Neal flips the ball to Howard, who’s in full stride. Left tackle Antonio Richardson, who had originally been zone blocking to his right, leaks out to his left and acts as a lead blocker for Howard. Worley is also out there as well. The entire Georgia front was fooled, having flowed in the wrong direction.


Howard has open field in front of him, and he picks up a big chunk of yardage. Only the speed of the Georgia backers in pursuit prevents an even bigger gain.


Howard then gets subbed out, only to be subbed back in immediately after the next play. This time Tennessee uses him as a decoy. The play begins at the 11:41 mark of the second quarter and at 0:45:00 of the VIDEO. Here’s my sketch of the play.


Tennessee has four wide receivers, in a 2X2 formation. Howard is lined up in the slot to the left. Georgia is in their 4-1-6 dime formation.


Before the snap Howard comes in motion, so immediately it looks like another fly-sweep. But this time it’s a fake handoff, and a play-action pass.


This isn’t a screen play (there are no lead blockers for Neal), but it’s essentially a one man route, with Neal being the only option. The other three receivers are simply running fly patterns, in order to clear out space underneath. Unfortunately for Tennessee the Georgia backer (#52) makes the proper read almost immediately, and blows up the play.


Had that not happened – and in a lot of situations it wouldn’t – Neal is going to easily pick up the first down and will be in a position where if he makes one defender miss in space, it’s a walk-in touchdown.

Following a facemask penalty on Georgia, resulting in a Tennessee first down, both teams substitute. Again Howard is used as a decoy. The play occurs at the 11:14 mark of the second quarter and at 0:46:02 of the VIDEO. Here’s my sketch of the play:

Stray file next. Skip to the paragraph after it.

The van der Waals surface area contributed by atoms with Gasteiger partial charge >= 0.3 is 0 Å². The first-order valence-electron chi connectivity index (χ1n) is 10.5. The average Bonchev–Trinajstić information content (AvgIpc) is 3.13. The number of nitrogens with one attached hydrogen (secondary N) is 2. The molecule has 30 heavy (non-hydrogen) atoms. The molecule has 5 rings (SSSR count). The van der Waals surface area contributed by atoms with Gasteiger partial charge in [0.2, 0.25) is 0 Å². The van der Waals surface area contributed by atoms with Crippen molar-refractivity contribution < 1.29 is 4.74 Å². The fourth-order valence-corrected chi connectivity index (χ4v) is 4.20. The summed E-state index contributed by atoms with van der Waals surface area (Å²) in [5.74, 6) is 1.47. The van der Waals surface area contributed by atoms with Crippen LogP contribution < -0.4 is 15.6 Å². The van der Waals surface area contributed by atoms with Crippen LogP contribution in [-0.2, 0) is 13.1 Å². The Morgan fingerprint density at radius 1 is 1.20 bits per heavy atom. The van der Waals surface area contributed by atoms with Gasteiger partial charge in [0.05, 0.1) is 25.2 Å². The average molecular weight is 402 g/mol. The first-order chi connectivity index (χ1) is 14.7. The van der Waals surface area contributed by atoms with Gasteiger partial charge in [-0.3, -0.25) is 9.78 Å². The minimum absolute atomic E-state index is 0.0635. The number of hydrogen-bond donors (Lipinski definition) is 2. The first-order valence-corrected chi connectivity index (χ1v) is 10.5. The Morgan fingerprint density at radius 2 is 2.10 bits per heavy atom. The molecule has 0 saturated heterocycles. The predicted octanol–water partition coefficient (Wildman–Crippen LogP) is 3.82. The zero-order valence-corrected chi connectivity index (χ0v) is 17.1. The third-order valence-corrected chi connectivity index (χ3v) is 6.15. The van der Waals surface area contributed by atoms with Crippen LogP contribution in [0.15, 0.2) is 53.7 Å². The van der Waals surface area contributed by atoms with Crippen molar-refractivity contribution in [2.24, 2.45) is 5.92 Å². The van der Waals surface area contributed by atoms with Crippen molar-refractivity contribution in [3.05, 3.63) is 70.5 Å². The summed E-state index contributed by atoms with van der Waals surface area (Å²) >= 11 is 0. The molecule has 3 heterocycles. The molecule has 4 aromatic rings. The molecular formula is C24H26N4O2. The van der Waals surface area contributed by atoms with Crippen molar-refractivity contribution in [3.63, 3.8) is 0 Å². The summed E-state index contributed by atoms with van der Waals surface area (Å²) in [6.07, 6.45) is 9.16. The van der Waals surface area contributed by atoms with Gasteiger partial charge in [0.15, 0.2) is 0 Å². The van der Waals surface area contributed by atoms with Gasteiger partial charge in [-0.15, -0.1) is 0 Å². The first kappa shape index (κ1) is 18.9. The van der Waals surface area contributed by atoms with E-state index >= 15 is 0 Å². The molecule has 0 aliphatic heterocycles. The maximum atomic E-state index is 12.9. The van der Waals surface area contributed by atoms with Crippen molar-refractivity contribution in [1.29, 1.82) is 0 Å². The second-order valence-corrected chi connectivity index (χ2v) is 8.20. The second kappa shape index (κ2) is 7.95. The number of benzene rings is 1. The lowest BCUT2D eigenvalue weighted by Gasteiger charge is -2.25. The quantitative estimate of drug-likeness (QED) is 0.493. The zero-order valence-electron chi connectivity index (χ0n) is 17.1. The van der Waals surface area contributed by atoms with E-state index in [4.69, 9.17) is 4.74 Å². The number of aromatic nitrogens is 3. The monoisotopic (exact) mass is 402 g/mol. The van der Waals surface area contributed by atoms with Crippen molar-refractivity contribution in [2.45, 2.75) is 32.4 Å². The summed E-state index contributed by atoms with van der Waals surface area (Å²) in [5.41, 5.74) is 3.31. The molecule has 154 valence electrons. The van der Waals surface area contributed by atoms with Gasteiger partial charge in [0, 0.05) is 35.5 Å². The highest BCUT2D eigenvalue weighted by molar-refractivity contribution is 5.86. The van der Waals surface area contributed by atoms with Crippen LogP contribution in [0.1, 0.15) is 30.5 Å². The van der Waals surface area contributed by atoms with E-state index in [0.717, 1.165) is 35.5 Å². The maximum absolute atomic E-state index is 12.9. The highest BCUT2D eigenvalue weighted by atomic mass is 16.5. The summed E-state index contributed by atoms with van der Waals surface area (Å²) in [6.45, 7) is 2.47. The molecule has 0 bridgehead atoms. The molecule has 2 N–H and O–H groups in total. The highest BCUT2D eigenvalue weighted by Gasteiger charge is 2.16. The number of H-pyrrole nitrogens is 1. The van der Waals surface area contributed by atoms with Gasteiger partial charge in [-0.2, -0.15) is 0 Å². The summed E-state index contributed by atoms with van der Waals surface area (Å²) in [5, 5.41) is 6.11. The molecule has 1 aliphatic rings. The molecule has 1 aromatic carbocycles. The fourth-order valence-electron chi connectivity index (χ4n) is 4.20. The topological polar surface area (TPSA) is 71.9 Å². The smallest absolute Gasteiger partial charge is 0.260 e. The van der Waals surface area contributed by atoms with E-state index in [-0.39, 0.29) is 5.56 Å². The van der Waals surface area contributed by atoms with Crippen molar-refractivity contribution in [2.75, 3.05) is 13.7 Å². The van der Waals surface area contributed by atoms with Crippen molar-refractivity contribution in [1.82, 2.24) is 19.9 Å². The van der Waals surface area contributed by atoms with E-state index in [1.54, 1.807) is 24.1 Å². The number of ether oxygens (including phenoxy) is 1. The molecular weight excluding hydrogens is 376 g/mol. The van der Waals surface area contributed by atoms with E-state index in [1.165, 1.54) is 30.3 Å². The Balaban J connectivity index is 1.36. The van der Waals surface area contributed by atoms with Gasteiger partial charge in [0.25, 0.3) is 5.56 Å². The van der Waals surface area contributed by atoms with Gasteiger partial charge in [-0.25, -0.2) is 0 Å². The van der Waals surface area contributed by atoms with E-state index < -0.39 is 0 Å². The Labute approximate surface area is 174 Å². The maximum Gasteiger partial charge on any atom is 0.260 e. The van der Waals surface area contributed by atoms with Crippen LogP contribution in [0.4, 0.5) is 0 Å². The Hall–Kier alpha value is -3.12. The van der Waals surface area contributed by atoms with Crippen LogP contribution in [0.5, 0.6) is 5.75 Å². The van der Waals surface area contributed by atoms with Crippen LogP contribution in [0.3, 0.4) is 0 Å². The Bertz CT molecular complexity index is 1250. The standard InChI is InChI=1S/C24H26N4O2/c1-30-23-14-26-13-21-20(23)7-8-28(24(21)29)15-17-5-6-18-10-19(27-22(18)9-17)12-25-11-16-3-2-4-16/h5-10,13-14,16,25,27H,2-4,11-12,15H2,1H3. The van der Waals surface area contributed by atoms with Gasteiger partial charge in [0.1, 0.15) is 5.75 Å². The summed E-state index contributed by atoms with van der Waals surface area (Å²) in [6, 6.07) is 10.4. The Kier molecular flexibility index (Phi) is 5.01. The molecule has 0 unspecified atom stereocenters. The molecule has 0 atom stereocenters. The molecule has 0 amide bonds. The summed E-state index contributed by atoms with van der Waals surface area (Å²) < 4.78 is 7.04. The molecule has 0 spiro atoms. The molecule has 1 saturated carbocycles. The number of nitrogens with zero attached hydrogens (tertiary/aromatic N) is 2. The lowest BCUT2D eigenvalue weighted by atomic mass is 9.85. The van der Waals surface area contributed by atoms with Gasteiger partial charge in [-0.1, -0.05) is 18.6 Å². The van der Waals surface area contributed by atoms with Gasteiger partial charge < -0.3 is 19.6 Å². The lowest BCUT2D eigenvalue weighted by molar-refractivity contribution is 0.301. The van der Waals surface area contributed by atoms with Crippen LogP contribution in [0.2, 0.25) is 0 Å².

Tennessee returns to 11 personnel, with the tight-end to the right and Howard in the slot to the left of the formation. Georgia counters with their base 3-4, with the backers shifted over to the strong side of the offensive formation.


Before the snap Howard comes in motion, but this time it’s a simple inside zone play for the running back. Neal’s target is the outside hip of the left guard.


Once again this is a good play by the backers, who only hesitate for a moment before flowing to the play-side. But had an offensive lineman reached the second level in time and sealed off the backside, that moment of hesitation would’ve resulted in a Tennessee touchdown. Instead the right guard is too late, and play results in a minimal gain.


At this point it should be pretty easy to imagine the sort of issues that this series of plays presents for the defense. First, Howard is a dynamic and versatile player, effective both as a receiver and runner. Second, the defense is constantly shown similar looks, all with built in traps that the offense is hoping the defense falls into. As is the theme with facing these spread offenses, gap control is absolutely essential. If one defender over-pursues any aspect of the play, that typically means a sizable gain for the offense.

The third part of their offense is their newfound vertical passing game, centered largely on Marquez North. Had I written this preview a few weeks ago I would’ve stopped after the first two parts, but North’s recent production is impossible to ignore. At this point in the freshman’s career there’s little diversity in his game, but his physical skills make for a very tough cover. He’s long and physical, with excellent ball skills and an impressive catch radius. No play breakdowns are really necessary here, but I just want to show you three examples of North’s ability.

First, skip to 1:03:26 of the VIDEO – this is a simple comeback route where North shows off his skills after the catch.

Second, skip to 0:21:38 of the VIDEO – this is a fly pattern where North makes a tremendous adjustment to the ball and shows off excellent footwork on the sideline.

Third, skip to 0:46 of the VIDEO – this is the one handed grab I mentioned earlier.

What holds the Tennessee offense back is the same thing that holds back so many of the other offenses Alabama has faced this year – quarterback play. But outside of Texas A&M and maybe Ole Miss, this is the best group of skill position players and offensive linemen that Alabama has seen to date. So if Worley gets hot and the Alabama defense doesn’t play with the discipline that we’ve come to expect – admittedly, two big ifs – this could turn out to be a closer game than I’m sure many of us are anticipating.